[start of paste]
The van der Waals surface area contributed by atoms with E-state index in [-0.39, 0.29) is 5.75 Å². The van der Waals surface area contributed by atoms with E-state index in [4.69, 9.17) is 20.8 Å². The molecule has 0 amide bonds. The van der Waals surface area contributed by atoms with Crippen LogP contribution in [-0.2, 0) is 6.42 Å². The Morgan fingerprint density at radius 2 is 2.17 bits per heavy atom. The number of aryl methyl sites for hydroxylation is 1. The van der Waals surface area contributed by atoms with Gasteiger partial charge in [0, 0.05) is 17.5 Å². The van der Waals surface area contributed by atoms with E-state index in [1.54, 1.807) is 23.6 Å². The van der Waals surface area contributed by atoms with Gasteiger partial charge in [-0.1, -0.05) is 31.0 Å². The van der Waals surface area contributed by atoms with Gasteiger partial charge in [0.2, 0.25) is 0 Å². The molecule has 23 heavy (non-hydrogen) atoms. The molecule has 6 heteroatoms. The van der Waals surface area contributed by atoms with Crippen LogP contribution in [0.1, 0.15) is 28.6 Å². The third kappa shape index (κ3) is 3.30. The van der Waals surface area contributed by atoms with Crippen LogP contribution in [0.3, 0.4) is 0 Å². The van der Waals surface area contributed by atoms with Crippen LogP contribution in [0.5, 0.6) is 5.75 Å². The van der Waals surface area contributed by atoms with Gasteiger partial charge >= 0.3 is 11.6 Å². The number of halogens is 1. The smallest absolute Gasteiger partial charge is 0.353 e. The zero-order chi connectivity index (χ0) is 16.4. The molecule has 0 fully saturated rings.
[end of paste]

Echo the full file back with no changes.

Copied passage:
The van der Waals surface area contributed by atoms with E-state index in [-0.39, 0.29) is 5.75 Å². The van der Waals surface area contributed by atoms with E-state index in [4.69, 9.17) is 20.8 Å². The molecule has 0 amide bonds. The van der Waals surface area contributed by atoms with Crippen LogP contribution in [-0.2, 0) is 6.42 Å². The Morgan fingerprint density at radius 2 is 2.17 bits per heavy atom. The number of aryl methyl sites for hydroxylation is 1. The van der Waals surface area contributed by atoms with Gasteiger partial charge in [0, 0.05) is 17.5 Å². The van der Waals surface area contributed by atoms with E-state index in [1.54, 1.807) is 23.6 Å². The van der Waals surface area contributed by atoms with Gasteiger partial charge in [-0.1, -0.05) is 31.0 Å². The van der Waals surface area contributed by atoms with Gasteiger partial charge in [0.2, 0.25) is 0 Å². The molecule has 23 heavy (non-hydrogen) atoms. The molecule has 6 heteroatoms. The van der Waals surface area contributed by atoms with Crippen LogP contribution in [0.1, 0.15) is 28.6 Å². The third kappa shape index (κ3) is 3.30. The van der Waals surface area contributed by atoms with Crippen LogP contribution in [0.3, 0.4) is 0 Å². The van der Waals surface area contributed by atoms with Crippen LogP contribution in [0.5, 0.6) is 5.75 Å². The van der Waals surface area contributed by atoms with Gasteiger partial charge >= 0.3 is 11.6 Å². The number of halogens is 1. The smallest absolute Gasteiger partial charge is 0.353 e. The zero-order chi connectivity index (χ0) is 16.4. The molecule has 0 fully saturated rings.